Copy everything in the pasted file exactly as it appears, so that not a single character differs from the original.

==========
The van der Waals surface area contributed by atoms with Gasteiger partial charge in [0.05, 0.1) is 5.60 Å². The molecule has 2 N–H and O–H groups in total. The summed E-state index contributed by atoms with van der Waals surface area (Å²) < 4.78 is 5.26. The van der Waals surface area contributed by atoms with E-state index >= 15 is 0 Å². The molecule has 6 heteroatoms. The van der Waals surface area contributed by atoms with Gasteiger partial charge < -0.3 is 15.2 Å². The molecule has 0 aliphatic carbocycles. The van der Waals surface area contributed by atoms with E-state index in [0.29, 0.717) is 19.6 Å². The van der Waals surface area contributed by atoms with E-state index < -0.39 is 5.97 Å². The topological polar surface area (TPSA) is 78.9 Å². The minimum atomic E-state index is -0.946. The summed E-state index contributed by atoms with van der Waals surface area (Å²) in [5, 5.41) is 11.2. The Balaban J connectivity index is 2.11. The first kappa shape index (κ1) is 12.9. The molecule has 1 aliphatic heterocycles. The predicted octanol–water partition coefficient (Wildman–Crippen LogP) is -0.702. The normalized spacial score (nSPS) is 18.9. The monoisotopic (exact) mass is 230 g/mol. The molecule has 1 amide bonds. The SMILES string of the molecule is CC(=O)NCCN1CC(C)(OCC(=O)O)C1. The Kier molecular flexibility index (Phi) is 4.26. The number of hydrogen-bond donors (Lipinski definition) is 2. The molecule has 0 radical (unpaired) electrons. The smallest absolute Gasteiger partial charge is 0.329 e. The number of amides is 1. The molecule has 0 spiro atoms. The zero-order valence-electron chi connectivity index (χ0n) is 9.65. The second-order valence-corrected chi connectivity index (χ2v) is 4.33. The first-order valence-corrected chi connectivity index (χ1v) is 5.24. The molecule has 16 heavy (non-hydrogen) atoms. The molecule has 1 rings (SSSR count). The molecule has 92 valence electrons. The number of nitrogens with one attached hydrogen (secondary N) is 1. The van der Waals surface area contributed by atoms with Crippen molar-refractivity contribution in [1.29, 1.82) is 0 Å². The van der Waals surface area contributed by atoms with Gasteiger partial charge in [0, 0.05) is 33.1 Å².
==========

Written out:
The van der Waals surface area contributed by atoms with Gasteiger partial charge in [0.05, 0.1) is 5.60 Å². The molecule has 2 N–H and O–H groups in total. The summed E-state index contributed by atoms with van der Waals surface area (Å²) < 4.78 is 5.26. The van der Waals surface area contributed by atoms with E-state index >= 15 is 0 Å². The molecule has 6 heteroatoms. The van der Waals surface area contributed by atoms with Gasteiger partial charge < -0.3 is 15.2 Å². The molecule has 0 aliphatic carbocycles. The van der Waals surface area contributed by atoms with E-state index in [0.29, 0.717) is 19.6 Å². The van der Waals surface area contributed by atoms with E-state index < -0.39 is 5.97 Å². The topological polar surface area (TPSA) is 78.9 Å². The minimum atomic E-state index is -0.946. The summed E-state index contributed by atoms with van der Waals surface area (Å²) in [5, 5.41) is 11.2. The Balaban J connectivity index is 2.11. The first kappa shape index (κ1) is 12.9. The molecule has 1 aliphatic heterocycles. The predicted octanol–water partition coefficient (Wildman–Crippen LogP) is -0.702. The normalized spacial score (nSPS) is 18.9. The monoisotopic (exact) mass is 230 g/mol. The molecule has 1 amide bonds. The SMILES string of the molecule is CC(=O)NCCN1CC(C)(OCC(=O)O)C1. The Kier molecular flexibility index (Phi) is 4.26. The number of hydrogen-bond donors (Lipinski definition) is 2. The molecule has 0 radical (unpaired) electrons. The smallest absolute Gasteiger partial charge is 0.329 e. The number of amides is 1. The molecule has 0 spiro atoms. The zero-order valence-electron chi connectivity index (χ0n) is 9.65. The second-order valence-corrected chi connectivity index (χ2v) is 4.33. The first-order valence-corrected chi connectivity index (χ1v) is 5.24. The molecule has 16 heavy (non-hydrogen) atoms. The molecule has 1 rings (SSSR count). The molecule has 92 valence electrons. The number of nitrogens with one attached hydrogen (secondary N) is 1. The van der Waals surface area contributed by atoms with Crippen molar-refractivity contribution in [1.29, 1.82) is 0 Å². The van der Waals surface area contributed by atoms with Gasteiger partial charge in [0, 0.05) is 33.1 Å².